One mechanism is training the material model based upon more accurate strain rates experienced during testing. Material properties often vary significantly at different strain rates and tuning error can be reduced by training the material model to the strain rates expected during typical loading scenarios. Material characterization experimentation was performed at expected strain rates, but, in the absence of any superior material model, these expected strain rates were calculated based upon the underperforming initial Blatz-Ko material model. The five different Bergstrom–Boyce material models were selected from the previous experimental testing done, however, other Bergstrom–Boyce models were not explored and is a limitation of the study. However, by using a better material model, such as the COL, we can recalculate expected strain rates, and then redo material characterization experiments at those strain rates. Once the expected strain rates and the calculated strain rates from the best fit material match we can assume that our strain rate calculations are accurate.

Conclusion

This work focused on the validation of the head and neck kinematics of a finite element model of an anthropometric test device for use in underbody blast events. While the focus of the work was on the head and neck, the general practice is broadly applicable. By using a hierarchical approach with a combined scoring system, we achieved a robust model that performed similarly in validation datasets compared with training datasets. A combined scoring system that incorporates the well-known CORA evaluation system with explicit comparisons on signal peak and time to peak was introduced. The combined scoring system is unique and valuable because it captures both model response to experimental data (biofidelity) as well as signal peak (used in injury risk assessment). The model exhibited a 9% point increase in evaluation score versus the baseline Blatz-Ko material model. This leads to confidence that, within reason, the model can be extrapolated to new conditions. While we felt that the material model had shortcomings at lower velocities, it performed exceptionally well for higher velocities—which are the velocities typically encountered during an underbody blast scenario.

Acknowledgment

The head neck model geometry was developed by Humanetics ATD for the WIAMan Engineering Office of the U.S. Army Research Lab and consists of the head, neck, and personal protective equipment (PPE). The model of the experimental setup was developed by Duke University (neck-only). We would like to thank Alex Iwaskiw and Matt Shanaman (JHUAPL) for their work providing material characterization. We would like to thank Dr. Dale Bass and Maria Ortiz (Duke University) for performing the NO component tests. We would like to thank David Weyland and Hollie Pietsch (CCDC GVSC) for performing the head-neck ATD experimental tests (HN, HN-F, HN-E). We would also like to thank Dr. Dean Demetropoulos and Kyle Ott for performing the whole body experiments (WB). The authors gratefully acknowledge Jeremy Schap, formerly of Wake Forest University Center for Injury Biomechanics for his contribution to this work as well as the support of the administration of the Wake Forest University DEAC cluster, Adam Carlson and Damian Valles.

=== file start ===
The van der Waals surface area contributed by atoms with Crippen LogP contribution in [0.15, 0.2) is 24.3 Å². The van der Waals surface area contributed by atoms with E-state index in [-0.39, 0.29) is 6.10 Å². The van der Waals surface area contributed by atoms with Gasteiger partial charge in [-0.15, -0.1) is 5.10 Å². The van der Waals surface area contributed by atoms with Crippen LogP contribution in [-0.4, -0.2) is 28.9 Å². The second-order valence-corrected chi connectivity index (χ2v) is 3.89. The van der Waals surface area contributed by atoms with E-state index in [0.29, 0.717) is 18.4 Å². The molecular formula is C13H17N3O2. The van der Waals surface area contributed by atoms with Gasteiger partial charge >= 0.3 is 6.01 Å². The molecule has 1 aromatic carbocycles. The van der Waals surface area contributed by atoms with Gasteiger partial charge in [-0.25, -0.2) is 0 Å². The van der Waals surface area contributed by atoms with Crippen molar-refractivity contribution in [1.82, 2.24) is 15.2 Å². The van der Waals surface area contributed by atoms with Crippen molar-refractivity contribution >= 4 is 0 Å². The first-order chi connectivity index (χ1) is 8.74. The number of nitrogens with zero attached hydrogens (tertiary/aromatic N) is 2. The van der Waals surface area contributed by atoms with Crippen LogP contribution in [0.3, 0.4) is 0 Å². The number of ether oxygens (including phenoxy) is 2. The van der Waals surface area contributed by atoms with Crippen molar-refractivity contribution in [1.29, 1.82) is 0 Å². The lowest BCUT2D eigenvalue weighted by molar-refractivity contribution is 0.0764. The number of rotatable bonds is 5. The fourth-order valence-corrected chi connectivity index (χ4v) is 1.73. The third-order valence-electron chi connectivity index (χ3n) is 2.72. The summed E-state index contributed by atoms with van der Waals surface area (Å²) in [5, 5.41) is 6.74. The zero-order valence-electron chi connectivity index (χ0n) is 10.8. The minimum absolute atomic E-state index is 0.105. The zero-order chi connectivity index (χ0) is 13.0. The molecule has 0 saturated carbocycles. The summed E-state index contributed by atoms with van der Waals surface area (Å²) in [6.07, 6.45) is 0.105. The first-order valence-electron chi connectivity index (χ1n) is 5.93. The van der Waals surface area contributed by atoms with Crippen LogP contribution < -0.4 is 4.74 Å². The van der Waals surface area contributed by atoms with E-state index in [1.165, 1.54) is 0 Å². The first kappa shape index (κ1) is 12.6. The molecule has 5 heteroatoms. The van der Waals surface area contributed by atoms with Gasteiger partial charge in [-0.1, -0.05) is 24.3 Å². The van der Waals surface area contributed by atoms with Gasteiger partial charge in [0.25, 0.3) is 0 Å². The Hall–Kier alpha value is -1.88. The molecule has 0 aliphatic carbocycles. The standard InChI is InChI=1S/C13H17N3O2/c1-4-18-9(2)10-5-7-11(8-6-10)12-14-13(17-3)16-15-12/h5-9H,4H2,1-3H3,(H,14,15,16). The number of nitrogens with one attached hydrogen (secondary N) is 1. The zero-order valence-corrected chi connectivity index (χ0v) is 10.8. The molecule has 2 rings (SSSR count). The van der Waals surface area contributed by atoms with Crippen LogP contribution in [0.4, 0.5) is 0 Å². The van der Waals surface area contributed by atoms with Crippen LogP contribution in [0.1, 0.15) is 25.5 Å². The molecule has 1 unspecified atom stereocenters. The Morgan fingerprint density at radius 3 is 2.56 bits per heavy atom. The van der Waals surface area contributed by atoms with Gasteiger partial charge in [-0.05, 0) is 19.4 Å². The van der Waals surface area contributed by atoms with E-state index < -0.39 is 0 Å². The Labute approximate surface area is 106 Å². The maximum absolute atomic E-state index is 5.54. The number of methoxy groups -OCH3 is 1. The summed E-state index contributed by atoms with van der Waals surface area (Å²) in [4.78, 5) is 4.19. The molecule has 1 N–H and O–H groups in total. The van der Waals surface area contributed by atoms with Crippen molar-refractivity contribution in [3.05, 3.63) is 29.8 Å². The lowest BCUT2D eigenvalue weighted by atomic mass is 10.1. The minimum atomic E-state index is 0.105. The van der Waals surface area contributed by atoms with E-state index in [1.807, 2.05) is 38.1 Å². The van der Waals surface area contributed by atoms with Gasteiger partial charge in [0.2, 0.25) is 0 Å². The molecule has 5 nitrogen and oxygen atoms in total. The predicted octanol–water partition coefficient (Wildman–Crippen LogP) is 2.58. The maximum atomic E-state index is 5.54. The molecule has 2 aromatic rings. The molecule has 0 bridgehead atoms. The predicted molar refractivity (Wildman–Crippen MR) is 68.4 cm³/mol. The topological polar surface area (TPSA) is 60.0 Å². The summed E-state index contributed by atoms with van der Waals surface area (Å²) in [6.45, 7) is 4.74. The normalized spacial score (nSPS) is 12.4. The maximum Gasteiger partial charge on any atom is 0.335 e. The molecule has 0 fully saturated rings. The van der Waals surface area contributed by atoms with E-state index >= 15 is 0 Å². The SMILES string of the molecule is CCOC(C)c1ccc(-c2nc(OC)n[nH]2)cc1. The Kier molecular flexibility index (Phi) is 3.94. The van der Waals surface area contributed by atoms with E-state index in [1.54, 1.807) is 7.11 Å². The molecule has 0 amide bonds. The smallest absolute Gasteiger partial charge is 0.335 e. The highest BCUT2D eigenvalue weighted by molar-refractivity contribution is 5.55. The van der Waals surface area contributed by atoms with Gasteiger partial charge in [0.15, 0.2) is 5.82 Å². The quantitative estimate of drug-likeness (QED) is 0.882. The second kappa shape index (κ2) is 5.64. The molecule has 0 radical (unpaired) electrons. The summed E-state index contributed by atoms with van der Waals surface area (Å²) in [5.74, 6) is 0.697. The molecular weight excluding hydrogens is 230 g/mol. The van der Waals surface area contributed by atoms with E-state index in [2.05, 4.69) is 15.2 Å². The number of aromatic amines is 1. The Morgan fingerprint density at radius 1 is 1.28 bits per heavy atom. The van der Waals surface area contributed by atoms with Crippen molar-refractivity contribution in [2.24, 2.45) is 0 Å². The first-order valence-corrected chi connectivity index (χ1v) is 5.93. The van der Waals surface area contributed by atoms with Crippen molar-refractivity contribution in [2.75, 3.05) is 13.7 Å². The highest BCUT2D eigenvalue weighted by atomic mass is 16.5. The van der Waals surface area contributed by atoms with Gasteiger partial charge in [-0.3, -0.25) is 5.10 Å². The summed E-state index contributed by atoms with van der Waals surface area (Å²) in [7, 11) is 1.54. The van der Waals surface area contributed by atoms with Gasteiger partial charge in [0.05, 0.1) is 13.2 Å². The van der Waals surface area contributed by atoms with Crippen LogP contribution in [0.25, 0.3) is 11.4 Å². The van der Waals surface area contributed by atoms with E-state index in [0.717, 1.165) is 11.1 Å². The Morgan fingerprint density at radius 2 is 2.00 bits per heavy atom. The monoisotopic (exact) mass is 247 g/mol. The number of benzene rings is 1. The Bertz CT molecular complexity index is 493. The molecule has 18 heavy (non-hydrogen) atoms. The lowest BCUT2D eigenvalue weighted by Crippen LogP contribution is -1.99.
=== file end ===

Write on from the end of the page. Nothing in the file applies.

Funding Data

  • US Army Research Lab via Johns Hopkins University Applied Physics Lab, Warrior Injury Assessment Manikin Development (Grant No. GTS: 40504; Funder ID: 10.13039/100012314).

Appendix

Table 4

NO simulation score results for CORA, TTP, and Peak for the five material models

V1V2V3
CORATTPPeakCORATTPPeakCORATTPPeak
AC0.8360.9170.8800.7910.9350.8630.7140.8920.869
AT0.8060.9100.7700.8420.9500.8050.8050.9190.844
ATT0.7800.9270.8610.7700.9260.8900.6400.8940.918
C0.6500.9120.7650.6970.9140.7420.7350.8950.761
COL0.6990.9160.9010.7250.9080.8600.7550.8880.882
Blatz-Ko0.7000.9420.82530.6.830.9350.81810.7070.8770.759
V1V2V3
CORATTPPeakCORATTPPeakCORATTPPeak
AC0.8360.9170.8800.7910.9350.8630.7140.8920.869
AT0.8060.9100.7700.8420.9500.8050.8050.9190.844
ATT0.7800.9270.8610.7700.9260.8900.6400.8940.918
C0.6500.9120.7650.6970.9140.7420.7350.8950.761
COL0.6990.9160.9010.7250.9080.8600.7550.8880.882
Blatz-Ko0.7000.9420.82530.6.830.9350.81810.7070.8770.759

Refer to Table 1 for descriptions of each material model.

Table 5

HN simulation score results for CORA, TTP, and Peak for the five material models

V1V2V3
CORATTPPeakCORATTPPeakCORATTPPeak
AC0.4640.7480.7110.5920.8780.7890.7800.7990.841
AT0.4080.5840.5670.5120.7980.6460.6610.8210.746
ATT0.5180.7470.6930.5620.8890.7450.7470.8310.835
C0.5510.5910.7370.6110.8200.7870.7630.7830.791
COL0.5560.7270.7500.5780.8960.8090.7770.7950.832
Blatz-Ko0.3350.7210.4670.4690.8820.5500.6120.8370.540
V1V2V3
CORATTPPeakCORATTPPeakCORATTPPeak
AC0.4640.7480.7110.5920.8780.7890.7800.7990.841
AT0.4080.5840.5670.5120.7980.6460.6610.8210.746
ATT0.5180.7470.6930.5620.8890.7450.7470.8310.835
C0.5510.5910.7370.6110.8200.7870.7630.7830.791
COL0.5560.7270.7500.5780.8960.8090.7770.7950.832
Blatz-Ko0.3350.7210.4670.4690.8820.5500.6120.8370.540

Refer to Table 1 for descriptions of each material model.

Table 6

Combined training data scores, by all speeds, separated by condition

NO conditionHN conditionCombined total score
AC7.706.6014.30
COL7.655.7414.25
ATT7.616.5714.17
C7.076.4313.50
AT7.536.7213.39
Blatz-Ko7.255.4112.66
NO conditionHN conditionCombined total score
AC7.706.6014.30
COL7.655.7414.25
ATT7.616.5714.17
C7.076.4313.50
AT7.536.7213.39
Blatz-Ko7.255.4112.66

Total scores provided (NO+HN). Refer to Table 1 for descriptions of each material model.